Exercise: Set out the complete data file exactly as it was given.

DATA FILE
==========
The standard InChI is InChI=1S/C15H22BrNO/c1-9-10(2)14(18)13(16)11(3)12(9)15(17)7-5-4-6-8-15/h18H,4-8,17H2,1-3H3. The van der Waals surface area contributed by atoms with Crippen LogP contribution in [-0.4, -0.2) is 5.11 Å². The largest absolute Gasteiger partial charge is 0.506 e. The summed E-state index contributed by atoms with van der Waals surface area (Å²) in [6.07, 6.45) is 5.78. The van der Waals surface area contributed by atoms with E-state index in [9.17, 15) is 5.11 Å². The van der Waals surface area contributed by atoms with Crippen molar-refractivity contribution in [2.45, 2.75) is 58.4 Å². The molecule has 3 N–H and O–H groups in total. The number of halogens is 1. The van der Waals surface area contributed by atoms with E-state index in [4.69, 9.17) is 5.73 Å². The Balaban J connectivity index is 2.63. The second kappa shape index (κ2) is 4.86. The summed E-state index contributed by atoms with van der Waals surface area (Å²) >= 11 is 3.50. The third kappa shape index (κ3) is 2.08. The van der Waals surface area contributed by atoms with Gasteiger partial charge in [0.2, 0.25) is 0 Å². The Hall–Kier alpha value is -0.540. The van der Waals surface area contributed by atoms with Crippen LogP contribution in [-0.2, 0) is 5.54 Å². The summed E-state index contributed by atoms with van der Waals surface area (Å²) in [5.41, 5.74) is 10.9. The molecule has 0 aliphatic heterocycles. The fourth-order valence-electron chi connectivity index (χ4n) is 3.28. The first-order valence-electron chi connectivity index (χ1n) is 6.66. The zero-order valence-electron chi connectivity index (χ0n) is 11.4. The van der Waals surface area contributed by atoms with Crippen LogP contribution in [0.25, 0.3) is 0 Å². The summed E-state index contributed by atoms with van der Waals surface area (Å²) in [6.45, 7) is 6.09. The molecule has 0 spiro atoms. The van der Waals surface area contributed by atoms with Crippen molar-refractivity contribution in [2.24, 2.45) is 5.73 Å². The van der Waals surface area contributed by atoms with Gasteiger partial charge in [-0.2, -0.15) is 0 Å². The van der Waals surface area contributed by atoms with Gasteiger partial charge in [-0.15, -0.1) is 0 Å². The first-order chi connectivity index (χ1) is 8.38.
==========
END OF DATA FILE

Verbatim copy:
The standard InChI is InChI=1S/C15H22BrNO/c1-9-10(2)14(18)13(16)11(3)12(9)15(17)7-5-4-6-8-15/h18H,4-8,17H2,1-3H3. The van der Waals surface area contributed by atoms with Crippen LogP contribution in [-0.4, -0.2) is 5.11 Å². The largest absolute Gasteiger partial charge is 0.506 e. The summed E-state index contributed by atoms with van der Waals surface area (Å²) in [6.07, 6.45) is 5.78. The van der Waals surface area contributed by atoms with E-state index in [9.17, 15) is 5.11 Å². The van der Waals surface area contributed by atoms with Crippen molar-refractivity contribution in [2.45, 2.75) is 58.4 Å². The molecule has 3 N–H and O–H groups in total. The number of halogens is 1. The van der Waals surface area contributed by atoms with E-state index in [4.69, 9.17) is 5.73 Å². The Balaban J connectivity index is 2.63. The second kappa shape index (κ2) is 4.86. The summed E-state index contributed by atoms with van der Waals surface area (Å²) >= 11 is 3.50. The third kappa shape index (κ3) is 2.08. The van der Waals surface area contributed by atoms with Gasteiger partial charge in [0.2, 0.25) is 0 Å². The Hall–Kier alpha value is -0.540. The van der Waals surface area contributed by atoms with Crippen LogP contribution in [-0.2, 0) is 5.54 Å². The summed E-state index contributed by atoms with van der Waals surface area (Å²) in [5.41, 5.74) is 10.9. The molecule has 0 aliphatic heterocycles. The fourth-order valence-electron chi connectivity index (χ4n) is 3.28. The first-order valence-electron chi connectivity index (χ1n) is 6.66. The zero-order valence-electron chi connectivity index (χ0n) is 11.4. The van der Waals surface area contributed by atoms with Crippen LogP contribution in [0.25, 0.3) is 0 Å². The summed E-state index contributed by atoms with van der Waals surface area (Å²) in [6.45, 7) is 6.09. The molecule has 0 spiro atoms. The van der Waals surface area contributed by atoms with Crippen molar-refractivity contribution in [2.24, 2.45) is 5.73 Å². The van der Waals surface area contributed by atoms with Gasteiger partial charge in [-0.2, -0.15) is 0 Å². The van der Waals surface area contributed by atoms with Gasteiger partial charge in [-0.15, -0.1) is 0 Å². The first-order chi connectivity index (χ1) is 8.38.